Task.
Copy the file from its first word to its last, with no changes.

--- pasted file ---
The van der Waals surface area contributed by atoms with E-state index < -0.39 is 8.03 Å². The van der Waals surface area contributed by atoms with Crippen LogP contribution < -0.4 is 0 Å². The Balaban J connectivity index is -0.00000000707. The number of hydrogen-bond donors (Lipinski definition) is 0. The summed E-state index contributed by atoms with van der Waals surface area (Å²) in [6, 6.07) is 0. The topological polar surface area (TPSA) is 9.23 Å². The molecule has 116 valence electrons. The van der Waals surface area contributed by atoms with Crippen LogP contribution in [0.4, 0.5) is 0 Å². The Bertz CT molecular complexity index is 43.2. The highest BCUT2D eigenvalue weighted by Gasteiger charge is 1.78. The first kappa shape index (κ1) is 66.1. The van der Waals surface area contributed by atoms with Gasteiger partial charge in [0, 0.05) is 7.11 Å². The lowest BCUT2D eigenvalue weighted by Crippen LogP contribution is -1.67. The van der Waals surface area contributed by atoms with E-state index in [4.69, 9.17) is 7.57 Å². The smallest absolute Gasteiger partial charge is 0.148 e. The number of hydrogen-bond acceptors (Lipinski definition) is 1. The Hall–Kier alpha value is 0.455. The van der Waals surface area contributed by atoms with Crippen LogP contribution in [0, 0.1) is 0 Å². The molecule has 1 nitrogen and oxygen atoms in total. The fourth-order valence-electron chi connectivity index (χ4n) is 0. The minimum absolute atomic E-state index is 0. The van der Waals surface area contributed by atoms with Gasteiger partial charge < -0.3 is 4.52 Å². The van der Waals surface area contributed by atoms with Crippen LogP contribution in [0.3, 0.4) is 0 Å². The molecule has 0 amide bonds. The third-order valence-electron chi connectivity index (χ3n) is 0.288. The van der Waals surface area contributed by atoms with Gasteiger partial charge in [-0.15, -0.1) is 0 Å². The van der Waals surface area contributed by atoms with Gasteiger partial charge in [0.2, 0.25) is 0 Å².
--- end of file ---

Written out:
The van der Waals surface area contributed by atoms with E-state index < -0.39 is 8.03 Å². The van der Waals surface area contributed by atoms with Crippen LogP contribution < -0.4 is 0 Å². The Balaban J connectivity index is -0.00000000707. The number of hydrogen-bond donors (Lipinski definition) is 0. The summed E-state index contributed by atoms with van der Waals surface area (Å²) in [6, 6.07) is 0. The topological polar surface area (TPSA) is 9.23 Å². The molecule has 116 valence electrons. The van der Waals surface area contributed by atoms with Crippen LogP contribution in [0.4, 0.5) is 0 Å². The Bertz CT molecular complexity index is 43.2. The highest BCUT2D eigenvalue weighted by Gasteiger charge is 1.78. The first kappa shape index (κ1) is 66.1. The van der Waals surface area contributed by atoms with Gasteiger partial charge in [0, 0.05) is 7.11 Å². The lowest BCUT2D eigenvalue weighted by Crippen LogP contribution is -1.67. The van der Waals surface area contributed by atoms with E-state index in [4.69, 9.17) is 7.57 Å². The smallest absolute Gasteiger partial charge is 0.148 e. The number of hydrogen-bond acceptors (Lipinski definition) is 1. The Hall–Kier alpha value is 0.455. The van der Waals surface area contributed by atoms with Crippen LogP contribution in [0, 0.1) is 0 Å². The molecule has 1 nitrogen and oxygen atoms in total. The fourth-order valence-electron chi connectivity index (χ4n) is 0. The minimum absolute atomic E-state index is 0. The van der Waals surface area contributed by atoms with Gasteiger partial charge < -0.3 is 4.52 Å². The van der Waals surface area contributed by atoms with Crippen LogP contribution in [0.3, 0.4) is 0 Å². The molecule has 0 amide bonds. The third-order valence-electron chi connectivity index (χ3n) is 0.288. The van der Waals surface area contributed by atoms with Gasteiger partial charge in [-0.15, -0.1) is 0 Å². The van der Waals surface area contributed by atoms with Gasteiger partial charge in [0.2, 0.25) is 0 Å².